That night I spent a half hour printing graphs from the International Panel of Climate Change’s just-released materials. (Available at http://www.ipcc.ch/present/graphics.htm. I’d love to tell you which ones too use, but a walk through them is fascinating and at least half of them would have worked for this activity. Large versions downoad fairly quickly even through a phone line. I printed eight in color for my classes of 30 - 34. I also used a few from the links on the Feb 4 post called "Graphs to Interpret")) Among them were average global temperatures, global distribution of CO2 generation, atmospheric CO2 levels, sea level, the global distribution of greenhouse gas emissions and shares of greenhouse gas emissions by industrial and economic sector. Taken altogether, the graphs represented a complex array of material. Scales of time differed vastly, as did units of measurement.
(This is a graph from the IPCC website linked to the left.)
In spite of the complexity, I felt my students could accurately interpret the graphs for two reasons: their algebra skills are strong, especially when it comes to visual representations; and their level of engagement with the topic was high.
Just to be on the safe side, I modeled a presentation for them. I chose a graph that showed the per capita CO2 emissions of twenty different nations. I held up the graph and interpreted it, “This graph seems to be saying that the US produces more CO2 per person than any other country in the world, except Luxumberg, and that it produces almost ten times the amount per person as China.” I was careful to use only the data on the graph, without adding any background knowledge.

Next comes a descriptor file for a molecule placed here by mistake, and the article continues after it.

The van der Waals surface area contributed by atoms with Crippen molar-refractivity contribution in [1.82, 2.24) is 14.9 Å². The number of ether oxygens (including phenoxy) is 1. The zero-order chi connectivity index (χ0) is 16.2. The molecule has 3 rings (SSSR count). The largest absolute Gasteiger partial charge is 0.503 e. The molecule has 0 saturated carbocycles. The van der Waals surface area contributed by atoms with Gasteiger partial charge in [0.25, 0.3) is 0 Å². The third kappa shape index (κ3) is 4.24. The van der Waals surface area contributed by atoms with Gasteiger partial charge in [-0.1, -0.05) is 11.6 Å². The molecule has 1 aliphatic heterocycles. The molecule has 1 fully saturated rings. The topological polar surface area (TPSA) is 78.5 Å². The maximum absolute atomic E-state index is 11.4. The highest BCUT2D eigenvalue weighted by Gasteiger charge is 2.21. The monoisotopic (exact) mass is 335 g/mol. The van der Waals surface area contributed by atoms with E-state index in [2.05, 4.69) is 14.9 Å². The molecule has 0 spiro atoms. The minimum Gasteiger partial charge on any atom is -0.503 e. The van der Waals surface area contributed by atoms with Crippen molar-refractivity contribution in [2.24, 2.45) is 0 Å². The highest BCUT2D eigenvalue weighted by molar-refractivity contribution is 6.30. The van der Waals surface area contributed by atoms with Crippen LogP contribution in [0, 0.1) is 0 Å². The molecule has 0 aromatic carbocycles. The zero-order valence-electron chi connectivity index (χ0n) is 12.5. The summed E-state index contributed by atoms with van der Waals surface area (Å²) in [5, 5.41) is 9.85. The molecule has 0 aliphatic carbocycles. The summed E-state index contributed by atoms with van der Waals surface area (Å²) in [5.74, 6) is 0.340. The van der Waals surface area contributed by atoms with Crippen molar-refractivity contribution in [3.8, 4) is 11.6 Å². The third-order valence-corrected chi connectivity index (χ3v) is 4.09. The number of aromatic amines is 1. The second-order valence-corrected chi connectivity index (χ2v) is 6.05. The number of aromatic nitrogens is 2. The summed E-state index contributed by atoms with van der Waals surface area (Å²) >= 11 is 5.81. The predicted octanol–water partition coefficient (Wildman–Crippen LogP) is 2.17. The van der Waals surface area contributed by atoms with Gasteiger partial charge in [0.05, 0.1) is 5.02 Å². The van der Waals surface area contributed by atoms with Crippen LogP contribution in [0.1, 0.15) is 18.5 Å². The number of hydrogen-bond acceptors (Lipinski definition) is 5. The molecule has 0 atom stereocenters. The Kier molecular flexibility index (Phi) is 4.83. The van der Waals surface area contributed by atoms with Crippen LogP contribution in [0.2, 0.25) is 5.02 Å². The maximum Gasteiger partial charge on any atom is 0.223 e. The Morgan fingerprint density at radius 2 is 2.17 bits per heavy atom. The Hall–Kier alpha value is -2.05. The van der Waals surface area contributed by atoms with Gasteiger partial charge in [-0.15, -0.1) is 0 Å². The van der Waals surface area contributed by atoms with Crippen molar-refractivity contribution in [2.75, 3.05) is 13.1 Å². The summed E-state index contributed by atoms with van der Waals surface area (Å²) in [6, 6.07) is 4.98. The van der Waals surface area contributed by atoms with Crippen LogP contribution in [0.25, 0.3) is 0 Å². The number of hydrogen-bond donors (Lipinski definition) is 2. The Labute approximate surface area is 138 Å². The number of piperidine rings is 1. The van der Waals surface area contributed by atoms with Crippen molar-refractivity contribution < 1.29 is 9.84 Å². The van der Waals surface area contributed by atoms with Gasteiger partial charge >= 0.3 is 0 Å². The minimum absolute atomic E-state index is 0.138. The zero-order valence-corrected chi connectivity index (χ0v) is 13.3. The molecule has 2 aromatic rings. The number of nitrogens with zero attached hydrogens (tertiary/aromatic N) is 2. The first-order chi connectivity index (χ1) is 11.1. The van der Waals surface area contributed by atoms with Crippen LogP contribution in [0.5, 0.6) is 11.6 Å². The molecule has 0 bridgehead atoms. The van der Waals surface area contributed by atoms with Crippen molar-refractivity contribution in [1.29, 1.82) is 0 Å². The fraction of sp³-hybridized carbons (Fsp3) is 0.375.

They assembled in groups of four. One person selected the graph (first-come, first-serve -- always a motivator in a middle school classroom). Another person read all the words and numbers on the graph, while each group’s facilitator saw to it that everyone in the group could see the graph at all times and that the person elected to present the graph be ready in just five minutes. I gave students the phrase “This graph seems to be saying that . . . .” as a starting point.